Speaker 1: If you’ve been anywhere near TV recently, you’ve seen it.
“North Carolina now and the law has become a flashpoint—”
“…discriminatory laws designed among other things to prevent trans people from using the restroom of the gender with which they identified…”
“…religious freedom. This is just discrimination. It’s like proposing a law to kill all kittens and then calling it the Bird Protection Act…”
Speaker 2: Conservatives are saying that you need to keep transgender people out of bathrooms to protect women and kids you know to protect us from them.
Speaker 3: Under these bills, if the bathroom I use is different than what’s written on my birth certificate, I’m breaking the law.
Speaker 4: Lawmakers say that they’re trying to protect women from men in dresses, but I’m not a man in a dress – and I’m not trying to trick anyone. I’m just trying to pee, y’all.
Speaker 5: There has never been a single incident where a transgender person has harassed or assaulted someone.
Speaker 6: We are the ones who encounter violence and harassment on the subway, on the street, and even at school.
Speaker 5: Think of how many times a day you have to go. Now imagine fearing for your safety each time.
Speaker 6: In fact, two-thirds of trans students avoid using school bathrooms because they already feel unsafe. It doesn’t have to be this way.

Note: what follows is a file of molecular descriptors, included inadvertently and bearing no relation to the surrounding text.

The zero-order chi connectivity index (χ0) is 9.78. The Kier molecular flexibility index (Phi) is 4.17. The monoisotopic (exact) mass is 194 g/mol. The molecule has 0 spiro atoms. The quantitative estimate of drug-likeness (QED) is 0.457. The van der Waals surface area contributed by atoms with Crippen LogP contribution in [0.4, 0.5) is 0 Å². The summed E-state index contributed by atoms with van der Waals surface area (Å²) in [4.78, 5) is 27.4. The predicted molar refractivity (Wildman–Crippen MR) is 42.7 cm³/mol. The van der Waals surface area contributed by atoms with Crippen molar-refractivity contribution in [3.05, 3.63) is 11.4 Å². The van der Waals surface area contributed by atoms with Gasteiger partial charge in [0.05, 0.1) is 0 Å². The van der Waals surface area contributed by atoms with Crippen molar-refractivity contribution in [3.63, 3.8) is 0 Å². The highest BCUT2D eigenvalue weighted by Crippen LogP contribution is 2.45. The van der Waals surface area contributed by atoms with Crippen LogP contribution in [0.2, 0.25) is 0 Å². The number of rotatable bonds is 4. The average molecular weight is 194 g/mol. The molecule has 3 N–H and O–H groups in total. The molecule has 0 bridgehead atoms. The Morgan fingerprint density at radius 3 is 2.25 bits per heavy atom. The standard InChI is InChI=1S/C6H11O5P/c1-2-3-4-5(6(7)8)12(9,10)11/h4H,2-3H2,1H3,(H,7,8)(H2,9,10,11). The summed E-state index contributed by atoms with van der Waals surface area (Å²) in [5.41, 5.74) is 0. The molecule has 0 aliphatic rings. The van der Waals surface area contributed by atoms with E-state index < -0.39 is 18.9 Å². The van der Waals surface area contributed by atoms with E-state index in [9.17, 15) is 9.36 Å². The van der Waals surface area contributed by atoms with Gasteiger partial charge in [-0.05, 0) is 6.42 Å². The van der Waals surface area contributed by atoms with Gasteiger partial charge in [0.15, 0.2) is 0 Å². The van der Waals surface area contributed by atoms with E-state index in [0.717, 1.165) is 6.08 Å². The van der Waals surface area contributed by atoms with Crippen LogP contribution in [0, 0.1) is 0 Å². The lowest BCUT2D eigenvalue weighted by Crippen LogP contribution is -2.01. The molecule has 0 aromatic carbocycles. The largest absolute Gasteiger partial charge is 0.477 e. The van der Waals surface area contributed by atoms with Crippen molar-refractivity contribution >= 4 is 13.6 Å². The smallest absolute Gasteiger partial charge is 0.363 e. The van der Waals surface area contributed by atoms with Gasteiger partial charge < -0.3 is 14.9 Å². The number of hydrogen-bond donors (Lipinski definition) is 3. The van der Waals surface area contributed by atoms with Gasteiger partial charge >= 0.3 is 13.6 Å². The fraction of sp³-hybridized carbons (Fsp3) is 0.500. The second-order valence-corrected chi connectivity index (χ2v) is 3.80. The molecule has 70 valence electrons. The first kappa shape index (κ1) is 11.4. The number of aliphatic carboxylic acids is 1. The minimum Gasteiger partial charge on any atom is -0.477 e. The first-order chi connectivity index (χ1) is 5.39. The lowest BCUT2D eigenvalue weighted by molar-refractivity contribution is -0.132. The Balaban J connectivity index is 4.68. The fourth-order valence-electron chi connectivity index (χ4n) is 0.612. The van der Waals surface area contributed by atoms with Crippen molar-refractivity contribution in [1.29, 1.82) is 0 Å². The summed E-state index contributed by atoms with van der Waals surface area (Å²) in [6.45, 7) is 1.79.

Speaker 7: These bills create fear where there was no fear.
Speaker 8: Gender is a spectrum. Not all trans people want to be categorized as male or female, and we shouldn’t have to be.
Speaker 9: By the way, trans people are not the only ones who are hurt by these laws. North Carolina’s law also walked back protections for all LGBTQ people by stopping towns and cities from passing protections. Like stopping discrimination at work.
Speaker 10: Having to pee shouldn’t be an invitation for violence, harassment, or exclusion from spaces. And do you really want me using the women’s restroom?
Speaker 1: Not all states like North Carolina and Mississippi are going back to the Stone Age. Some states are actually getting it right.
Speaker 2: From California to Rhode Island, nineteen states and 200 cities and counties have made laws to protect trans people.
Speaker 3: So even if bigoted legislators want the right to discriminate against trans people, you can still refuse to discriminate.